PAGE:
The Federal Reserve announced yesterday that it is taking the first steps toward developing a real-time payment system, where consumers can access funds instantly on deposited checks or pay another individual on the spot using a smartphone, reported. At the moment, the U.S. payment system lags far behind other countries like Japan, Mexico or England, said Aaron Klein, a fellow at The Brookings Institution. The current system is regressive because U.S. families with cash-flow constraints spend billions in overdraft fees waiting for checks to clear over a weekend or holiday. The Fed yesterday advanced the first step toward a new real-time system. It invited public comment on actions it could take to support faster payments, specifically seeking views on the development of a service for real-time interbank settlements 24 hours a day, seven days a week. In addition, the Fed wants public comment on a liquidity-management tool that would enable transfers between Fed accounts at all times.
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Notice to All ABI Members

UNITE HERE Local 11 is a labor union based in southern California. They represent more than 20,000 workers in the hotel and restaurant industry. The union has been attempting to organize employees at the Terranea Resort, site of ABI’s 2019 Winter Leadership Conference (WLC). The union has repeatedly contacted ABI leadership, including members of the board and committee leaders, to urge ABI to cancel or move the WLC. ABI has no plans to move or cancel the event, which would result in substantial legal exposure. If you are contacted by phone or email by representatives of the union, ABI encourages you to ignore rather than engage or respond. ABI regrets this development and will continue to closely follow events at the property. This has no effect on the ABI’s 2018 WLC, set for Scottsdale, Ariz., this December.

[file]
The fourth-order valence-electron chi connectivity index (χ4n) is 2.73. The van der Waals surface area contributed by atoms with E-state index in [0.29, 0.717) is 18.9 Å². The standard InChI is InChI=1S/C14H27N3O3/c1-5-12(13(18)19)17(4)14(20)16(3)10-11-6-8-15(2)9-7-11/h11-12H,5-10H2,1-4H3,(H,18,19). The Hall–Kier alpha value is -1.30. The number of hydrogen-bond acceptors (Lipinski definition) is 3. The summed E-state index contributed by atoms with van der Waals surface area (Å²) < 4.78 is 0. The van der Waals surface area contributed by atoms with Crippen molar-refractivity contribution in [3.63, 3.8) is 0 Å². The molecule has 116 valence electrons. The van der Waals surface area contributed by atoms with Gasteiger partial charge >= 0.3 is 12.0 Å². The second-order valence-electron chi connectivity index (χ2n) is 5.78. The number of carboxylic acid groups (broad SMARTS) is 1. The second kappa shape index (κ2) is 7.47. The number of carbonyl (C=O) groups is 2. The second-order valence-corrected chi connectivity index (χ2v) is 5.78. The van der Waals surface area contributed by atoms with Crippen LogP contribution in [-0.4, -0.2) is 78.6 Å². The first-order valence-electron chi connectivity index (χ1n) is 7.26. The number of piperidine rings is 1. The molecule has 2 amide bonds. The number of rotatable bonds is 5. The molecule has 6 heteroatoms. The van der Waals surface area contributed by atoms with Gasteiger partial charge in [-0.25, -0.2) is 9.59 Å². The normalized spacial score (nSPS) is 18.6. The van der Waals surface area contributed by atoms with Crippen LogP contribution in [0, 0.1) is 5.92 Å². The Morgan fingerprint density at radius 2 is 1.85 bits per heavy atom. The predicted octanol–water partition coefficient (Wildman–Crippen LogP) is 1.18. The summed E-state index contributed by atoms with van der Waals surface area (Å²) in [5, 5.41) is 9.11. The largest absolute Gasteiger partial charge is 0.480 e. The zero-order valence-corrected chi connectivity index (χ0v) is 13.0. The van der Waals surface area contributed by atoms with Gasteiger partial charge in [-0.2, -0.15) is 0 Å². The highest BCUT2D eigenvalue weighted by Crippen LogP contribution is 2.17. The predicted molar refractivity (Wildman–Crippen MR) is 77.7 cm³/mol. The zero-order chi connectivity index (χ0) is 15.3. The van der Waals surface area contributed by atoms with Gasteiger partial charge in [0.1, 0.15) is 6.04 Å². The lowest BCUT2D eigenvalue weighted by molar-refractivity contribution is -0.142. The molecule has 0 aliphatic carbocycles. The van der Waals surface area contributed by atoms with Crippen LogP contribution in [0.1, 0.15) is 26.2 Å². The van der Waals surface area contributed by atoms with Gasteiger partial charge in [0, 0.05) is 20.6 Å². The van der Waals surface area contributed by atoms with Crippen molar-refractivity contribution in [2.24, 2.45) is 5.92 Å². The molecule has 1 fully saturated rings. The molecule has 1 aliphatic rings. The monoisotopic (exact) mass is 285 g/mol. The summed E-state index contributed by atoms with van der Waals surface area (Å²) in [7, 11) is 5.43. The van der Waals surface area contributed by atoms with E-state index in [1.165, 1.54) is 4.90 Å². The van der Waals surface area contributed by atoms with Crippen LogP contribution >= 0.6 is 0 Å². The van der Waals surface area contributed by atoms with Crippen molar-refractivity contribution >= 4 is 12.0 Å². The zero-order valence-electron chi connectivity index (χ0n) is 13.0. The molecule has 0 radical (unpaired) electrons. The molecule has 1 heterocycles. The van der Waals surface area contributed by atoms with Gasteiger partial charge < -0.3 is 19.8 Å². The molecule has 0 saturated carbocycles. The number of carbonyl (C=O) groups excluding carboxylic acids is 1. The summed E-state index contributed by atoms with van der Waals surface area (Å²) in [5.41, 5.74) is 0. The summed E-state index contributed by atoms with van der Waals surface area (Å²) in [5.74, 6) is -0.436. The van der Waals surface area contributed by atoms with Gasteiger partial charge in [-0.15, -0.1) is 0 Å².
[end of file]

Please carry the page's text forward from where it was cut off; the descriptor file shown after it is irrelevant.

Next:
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New on ABI's Bankruptcy Blog Exchange: New York Attorney General Files Lawsuit Against Student Loan Debt-Relief Companies

Last week, the Attorney General for the state of New York announced that she had filed a lawsuit against nine student loan debt-relief companies, a financing company, and two individuals who have leadership roles in these companies, according to a recent blog post. The lawsuit was filed in New York Supreme Court. According to the lawsuit, the defendants used fraud and deception, and they illegally advertised and sold student debt relief to thousands of consumers nationwide and in the state of New York.

To read more on this blog and all others on the ABI Blog Exchange, please click here.